Plastic is a fairly new material considering that its mass production started in the 1950s. But its versatility has accelerated its production to a whooping 8.3 billion metric tonnes to date. Unfortunately, only a small percentage of plastic products are recyclable, with the vast majority ending up in garbage disposal bins as trash, from where it’s burned or put in landfills.
According to the scientists who quantified the cumulative amount of plastic made since mid-twentieth century, and specialising in the study of plastic waste in the oceans, the world was not prepared for the rapid increase in the production of plastic products. While there is a clear system for the management of plastic waste, through recycling or disposal, the massive volume has led to the leakage of plastic waste into the oceans.
Considering that plastic takes over 4 centuries to degrade, and only 12% of the waste has been incinerated, the remaining 88% of plastic waste still exists, and it continues to build up. It is no wonder so much plastic ends up in the oceans where it harms marine animals, fish, and birds. If nothing is done, scientists expect that there will be more plastic in the seas than fish, in terms of mass, by mid-century.
According to the study published in the peer-reviewed journal Science Advances, a massive 6.3 billion metric tonnes out of the 8.3 billion metric tonnes of plastic ever produced globally has become waste. Only 9% of the plastic waste is recycled, 12% is incinerated, while 79% ends up in landfills or in the natural environment as litter, with the sea as its final destination.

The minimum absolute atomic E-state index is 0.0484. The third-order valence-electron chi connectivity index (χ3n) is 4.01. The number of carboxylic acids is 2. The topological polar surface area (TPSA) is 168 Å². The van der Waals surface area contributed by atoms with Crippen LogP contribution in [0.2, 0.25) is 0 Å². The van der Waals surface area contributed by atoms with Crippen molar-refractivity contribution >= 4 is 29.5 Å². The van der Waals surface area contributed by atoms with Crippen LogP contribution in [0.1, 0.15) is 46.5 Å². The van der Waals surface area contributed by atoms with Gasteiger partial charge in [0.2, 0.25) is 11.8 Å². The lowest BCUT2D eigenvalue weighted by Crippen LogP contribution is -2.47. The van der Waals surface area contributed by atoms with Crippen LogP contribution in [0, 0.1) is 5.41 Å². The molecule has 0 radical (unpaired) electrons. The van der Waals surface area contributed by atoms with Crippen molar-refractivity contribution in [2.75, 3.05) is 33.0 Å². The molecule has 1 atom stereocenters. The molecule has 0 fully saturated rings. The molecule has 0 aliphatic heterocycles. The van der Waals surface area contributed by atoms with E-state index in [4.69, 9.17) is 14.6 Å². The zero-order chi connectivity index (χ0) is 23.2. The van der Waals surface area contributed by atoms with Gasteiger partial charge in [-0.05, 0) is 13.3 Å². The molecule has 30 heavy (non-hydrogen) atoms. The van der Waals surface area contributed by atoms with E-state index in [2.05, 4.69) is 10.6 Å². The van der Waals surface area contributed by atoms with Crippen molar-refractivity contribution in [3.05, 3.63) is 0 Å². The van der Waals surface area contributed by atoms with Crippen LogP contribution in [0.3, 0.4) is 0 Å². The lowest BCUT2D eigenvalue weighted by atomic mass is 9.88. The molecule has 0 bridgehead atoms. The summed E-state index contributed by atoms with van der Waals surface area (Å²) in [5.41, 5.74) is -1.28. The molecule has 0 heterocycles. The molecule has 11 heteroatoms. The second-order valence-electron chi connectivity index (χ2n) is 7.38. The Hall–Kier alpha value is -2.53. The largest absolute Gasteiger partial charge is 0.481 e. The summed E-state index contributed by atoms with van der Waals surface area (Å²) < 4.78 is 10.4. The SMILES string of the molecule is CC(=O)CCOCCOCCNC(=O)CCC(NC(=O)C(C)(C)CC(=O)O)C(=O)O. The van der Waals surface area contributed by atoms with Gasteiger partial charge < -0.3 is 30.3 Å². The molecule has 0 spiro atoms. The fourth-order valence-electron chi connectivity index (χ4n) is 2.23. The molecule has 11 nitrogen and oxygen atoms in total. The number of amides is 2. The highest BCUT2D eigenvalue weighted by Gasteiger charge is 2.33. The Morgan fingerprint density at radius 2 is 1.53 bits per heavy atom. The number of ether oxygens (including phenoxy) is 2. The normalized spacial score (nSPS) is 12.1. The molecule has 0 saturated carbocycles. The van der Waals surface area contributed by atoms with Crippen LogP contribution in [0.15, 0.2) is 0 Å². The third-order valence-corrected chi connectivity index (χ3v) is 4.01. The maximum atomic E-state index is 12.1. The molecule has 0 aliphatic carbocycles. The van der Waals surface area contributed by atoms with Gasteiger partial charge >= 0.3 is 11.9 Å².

If the current trend continues, scientists expect that the plastic in landfills will increase from 5 billion metric tonnes today to 12 billion metric tonnes by 2050. A previous study had revealed that about 8 million metric tonnes of plastic waste end up in the oceans annually. If nothing is done to control plastic waste, this could increase in the same proportion to about 19.2 million metric tonnes by 2050
The Solution: Plastic Waste Management
The production of plastic products has doubled after every 15 years, yet the implications of plastic waste on the environment have only recently become apparent.
Proper plastic waste management will likely require a global approach that involves rethinking:
- Plastic chemistry – over 50% of the fibres and resins used in plastics were produced in the 21st century
- Product design – most of the non-fibre plastic goes into plastic packaging
- Recycling strategies – China, which is a major producer of resin, acrylic fibres, and polyester polyamide recycled only 25% of plastic, compared to 30% in Europe and 9% in the USA
- Consumer use – about 50% of plastic products become trash in under one year
Most consumers are becoming increasingly conscious of the environment, and would be willing to recycle plastic if such initiatives were available. For now, using non-disposable items and discarding plastic waste in the right garbage disposal bins for collection and proper disposal can make a difference.